How to avoid dosing errors

Study documents a need for greater dosing precision

Cheryl Guttman Krader

Posted: Sunday, September 1, 2019

Intracameral injection of cefuroxime at the end of the case has become standard practice in the UK for preventing endophthalmitis after cataract surgery, but dosing errors are relatively common, according to a study presented at the 2019 annual meeting of the Association for Research in Vision and Ophthalmology (ARVO) in Vancouver, Canada.

The recommended dose of cefuroxime for prophylaxis of postoperative endophthalmitis after cataract surgery is 1mg/0.1mL. In the study, the actual dose administered was determined in a series of 26 patients by comparing the pre- and post-injection volumes in the syringe. Two surgeons at Moorfields Eye Centre, Bedford Hospital, Bedford, UK, performed all of the operations, and a 1mL insulin syringe was used for the intracameral injection in all cases.

In the study, the mean pre-injection volume was 0.36±0.11mL, the mean post-injection volume was 0.24±0.11mL and the mean injected volume was 0.12±0.02ml, exceeding the standard dose by 20%. Dosing errors occurred in six cases (23%), reported Simrun Singh Virdee MBBS.

“The occurrence of dosing errors with intracameral cefuroxime should not be disregarded because underdosing might increase susceptibility to postoperative infection, while overdosing can increase the risk of drug-related toxicity,” said Dr Virdee.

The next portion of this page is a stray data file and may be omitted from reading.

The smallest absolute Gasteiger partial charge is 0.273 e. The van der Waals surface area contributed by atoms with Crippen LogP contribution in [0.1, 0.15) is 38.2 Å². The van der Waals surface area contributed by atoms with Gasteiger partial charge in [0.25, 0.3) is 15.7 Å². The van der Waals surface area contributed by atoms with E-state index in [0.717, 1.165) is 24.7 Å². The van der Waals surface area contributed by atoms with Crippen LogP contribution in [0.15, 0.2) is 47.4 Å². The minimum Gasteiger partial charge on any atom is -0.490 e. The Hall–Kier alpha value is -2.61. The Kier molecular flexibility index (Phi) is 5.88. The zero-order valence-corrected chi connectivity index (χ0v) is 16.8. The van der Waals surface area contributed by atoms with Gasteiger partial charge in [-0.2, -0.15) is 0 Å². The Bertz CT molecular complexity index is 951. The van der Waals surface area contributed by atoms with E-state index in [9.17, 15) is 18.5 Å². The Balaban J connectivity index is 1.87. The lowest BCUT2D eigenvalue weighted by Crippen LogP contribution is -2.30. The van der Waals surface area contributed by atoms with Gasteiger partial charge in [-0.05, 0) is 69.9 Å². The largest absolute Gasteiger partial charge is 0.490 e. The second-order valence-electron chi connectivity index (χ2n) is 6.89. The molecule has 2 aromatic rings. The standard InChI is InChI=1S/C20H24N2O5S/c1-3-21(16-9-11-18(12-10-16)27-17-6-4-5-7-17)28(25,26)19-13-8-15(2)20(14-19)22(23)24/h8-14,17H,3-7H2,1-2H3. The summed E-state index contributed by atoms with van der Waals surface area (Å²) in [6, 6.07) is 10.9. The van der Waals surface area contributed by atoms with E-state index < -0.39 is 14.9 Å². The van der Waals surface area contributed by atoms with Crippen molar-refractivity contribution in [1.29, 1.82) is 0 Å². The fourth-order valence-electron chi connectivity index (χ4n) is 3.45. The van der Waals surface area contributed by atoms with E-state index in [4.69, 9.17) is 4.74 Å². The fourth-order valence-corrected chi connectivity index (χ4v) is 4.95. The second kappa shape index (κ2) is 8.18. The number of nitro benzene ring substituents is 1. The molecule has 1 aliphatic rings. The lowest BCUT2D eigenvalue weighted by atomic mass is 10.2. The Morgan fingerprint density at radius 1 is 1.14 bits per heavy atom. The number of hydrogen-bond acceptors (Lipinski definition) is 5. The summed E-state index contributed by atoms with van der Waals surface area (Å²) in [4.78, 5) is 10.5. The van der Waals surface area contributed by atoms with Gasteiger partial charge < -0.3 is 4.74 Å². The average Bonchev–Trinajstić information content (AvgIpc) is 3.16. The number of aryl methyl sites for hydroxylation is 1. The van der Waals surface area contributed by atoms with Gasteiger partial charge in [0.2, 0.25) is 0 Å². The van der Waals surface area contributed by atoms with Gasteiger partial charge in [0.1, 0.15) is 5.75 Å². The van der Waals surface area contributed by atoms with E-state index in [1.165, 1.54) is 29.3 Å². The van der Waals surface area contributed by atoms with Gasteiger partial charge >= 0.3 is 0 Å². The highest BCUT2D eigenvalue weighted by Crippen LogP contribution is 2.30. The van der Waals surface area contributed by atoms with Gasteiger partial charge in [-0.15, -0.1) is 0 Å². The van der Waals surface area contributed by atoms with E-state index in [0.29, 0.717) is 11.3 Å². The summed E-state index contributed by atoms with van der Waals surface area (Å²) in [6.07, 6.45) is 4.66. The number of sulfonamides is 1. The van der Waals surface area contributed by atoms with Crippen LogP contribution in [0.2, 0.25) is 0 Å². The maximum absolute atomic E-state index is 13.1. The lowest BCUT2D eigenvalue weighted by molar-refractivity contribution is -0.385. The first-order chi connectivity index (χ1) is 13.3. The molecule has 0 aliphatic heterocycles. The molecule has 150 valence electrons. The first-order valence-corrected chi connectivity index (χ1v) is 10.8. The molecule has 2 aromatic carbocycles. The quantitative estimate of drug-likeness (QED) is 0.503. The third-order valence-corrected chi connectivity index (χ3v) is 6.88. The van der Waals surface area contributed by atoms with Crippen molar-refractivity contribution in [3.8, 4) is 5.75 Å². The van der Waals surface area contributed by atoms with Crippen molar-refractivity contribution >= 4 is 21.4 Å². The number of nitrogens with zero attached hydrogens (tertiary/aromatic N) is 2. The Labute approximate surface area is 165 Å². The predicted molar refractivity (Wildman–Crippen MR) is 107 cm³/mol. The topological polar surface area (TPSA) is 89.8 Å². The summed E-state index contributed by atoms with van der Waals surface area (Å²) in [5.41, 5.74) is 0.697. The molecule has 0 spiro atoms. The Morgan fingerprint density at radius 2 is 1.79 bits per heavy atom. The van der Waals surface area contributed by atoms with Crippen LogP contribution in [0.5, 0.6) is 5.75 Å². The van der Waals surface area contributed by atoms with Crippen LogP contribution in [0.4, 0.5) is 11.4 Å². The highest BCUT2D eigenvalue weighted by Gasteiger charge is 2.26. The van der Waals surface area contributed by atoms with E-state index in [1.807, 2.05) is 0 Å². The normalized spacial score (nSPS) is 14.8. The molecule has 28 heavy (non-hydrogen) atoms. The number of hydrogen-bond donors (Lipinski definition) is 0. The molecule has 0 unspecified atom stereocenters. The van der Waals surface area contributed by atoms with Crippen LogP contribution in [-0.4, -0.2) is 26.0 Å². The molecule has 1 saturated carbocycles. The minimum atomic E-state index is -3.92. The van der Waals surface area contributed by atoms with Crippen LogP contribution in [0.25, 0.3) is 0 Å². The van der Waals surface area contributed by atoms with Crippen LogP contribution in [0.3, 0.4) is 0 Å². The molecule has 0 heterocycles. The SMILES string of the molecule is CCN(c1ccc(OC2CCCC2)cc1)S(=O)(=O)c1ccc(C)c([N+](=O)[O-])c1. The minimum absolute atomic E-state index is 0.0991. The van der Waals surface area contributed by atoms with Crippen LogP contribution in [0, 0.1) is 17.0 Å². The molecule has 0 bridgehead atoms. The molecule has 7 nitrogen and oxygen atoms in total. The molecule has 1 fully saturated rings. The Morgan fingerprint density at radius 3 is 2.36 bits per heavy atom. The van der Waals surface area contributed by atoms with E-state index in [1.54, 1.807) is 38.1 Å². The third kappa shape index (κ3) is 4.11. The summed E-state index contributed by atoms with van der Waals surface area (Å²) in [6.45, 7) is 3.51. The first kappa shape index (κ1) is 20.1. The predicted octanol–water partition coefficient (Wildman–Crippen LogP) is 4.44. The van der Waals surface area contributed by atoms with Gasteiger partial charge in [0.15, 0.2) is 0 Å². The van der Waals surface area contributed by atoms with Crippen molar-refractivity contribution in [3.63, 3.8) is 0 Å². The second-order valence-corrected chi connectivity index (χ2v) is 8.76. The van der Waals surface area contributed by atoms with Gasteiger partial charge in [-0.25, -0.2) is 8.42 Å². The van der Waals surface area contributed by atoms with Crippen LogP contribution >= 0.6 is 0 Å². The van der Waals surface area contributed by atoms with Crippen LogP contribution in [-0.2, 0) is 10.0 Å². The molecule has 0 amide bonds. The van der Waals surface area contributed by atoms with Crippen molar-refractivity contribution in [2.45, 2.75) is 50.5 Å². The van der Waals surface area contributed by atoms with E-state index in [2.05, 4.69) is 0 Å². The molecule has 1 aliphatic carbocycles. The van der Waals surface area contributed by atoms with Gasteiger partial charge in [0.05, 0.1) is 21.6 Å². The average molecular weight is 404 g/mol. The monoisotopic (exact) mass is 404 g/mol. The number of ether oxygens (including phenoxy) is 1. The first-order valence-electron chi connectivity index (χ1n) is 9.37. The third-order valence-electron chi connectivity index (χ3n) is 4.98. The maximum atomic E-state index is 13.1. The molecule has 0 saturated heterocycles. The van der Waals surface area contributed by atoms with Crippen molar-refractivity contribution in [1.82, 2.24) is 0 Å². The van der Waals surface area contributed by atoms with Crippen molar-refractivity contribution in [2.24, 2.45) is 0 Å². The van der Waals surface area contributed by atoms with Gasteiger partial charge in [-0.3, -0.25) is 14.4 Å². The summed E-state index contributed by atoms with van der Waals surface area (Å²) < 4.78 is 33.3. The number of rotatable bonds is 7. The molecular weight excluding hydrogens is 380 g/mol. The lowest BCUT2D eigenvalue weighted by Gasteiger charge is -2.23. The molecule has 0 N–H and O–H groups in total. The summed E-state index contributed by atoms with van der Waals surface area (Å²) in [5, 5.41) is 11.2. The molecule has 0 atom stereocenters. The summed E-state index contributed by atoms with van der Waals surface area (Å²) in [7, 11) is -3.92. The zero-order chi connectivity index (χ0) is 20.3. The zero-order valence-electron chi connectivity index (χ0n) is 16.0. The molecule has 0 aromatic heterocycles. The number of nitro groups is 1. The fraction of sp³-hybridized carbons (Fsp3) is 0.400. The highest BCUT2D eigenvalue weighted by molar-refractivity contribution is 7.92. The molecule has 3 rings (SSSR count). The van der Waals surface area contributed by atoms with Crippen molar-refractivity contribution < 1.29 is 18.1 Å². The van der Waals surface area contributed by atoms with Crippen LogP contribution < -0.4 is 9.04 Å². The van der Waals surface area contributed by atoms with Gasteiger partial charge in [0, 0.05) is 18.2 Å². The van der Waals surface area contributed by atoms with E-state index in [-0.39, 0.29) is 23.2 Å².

“Because the intracameral injection is performed without direct visualisation of the syringe, we recommend that surgeons check the syringe pre- and post-injection to ensure that the correct dose was administered. Although it seems to be an obvious step, we believe it is something that it is not being done routinely.”

Dosing errors included three cases of overdosing and three cases of initial underdosing. In the cases of overdosing, there was accidental loss of the antibiotic prior to injection that necessitated repriming the syringe and led to excess injection. In the cases of underdosing, the error was identified when the post-injection volume was measured, allowing immediate correction.

Dr Virdee noted that the average 20% excess administered dose of cefuroxime recorded in the study is below the toxic range. He reported that no cefuroxime-related toxicity was observed in the series. Nevertheless, concern about safety in cases of overdosing is justified considering that even a standard dose has been reported to cause retinal toxicity, Dr Virdee said.

He suggested that a graduated pre-made syringe providing tactile feedback could help overcome the potential for cefuroxime dosing errors that can occur with current preparation methods that involve loading the syringe with exactly 0.1mL or with extra volume to allow for accidental loss.

Simrun Singh Virdee: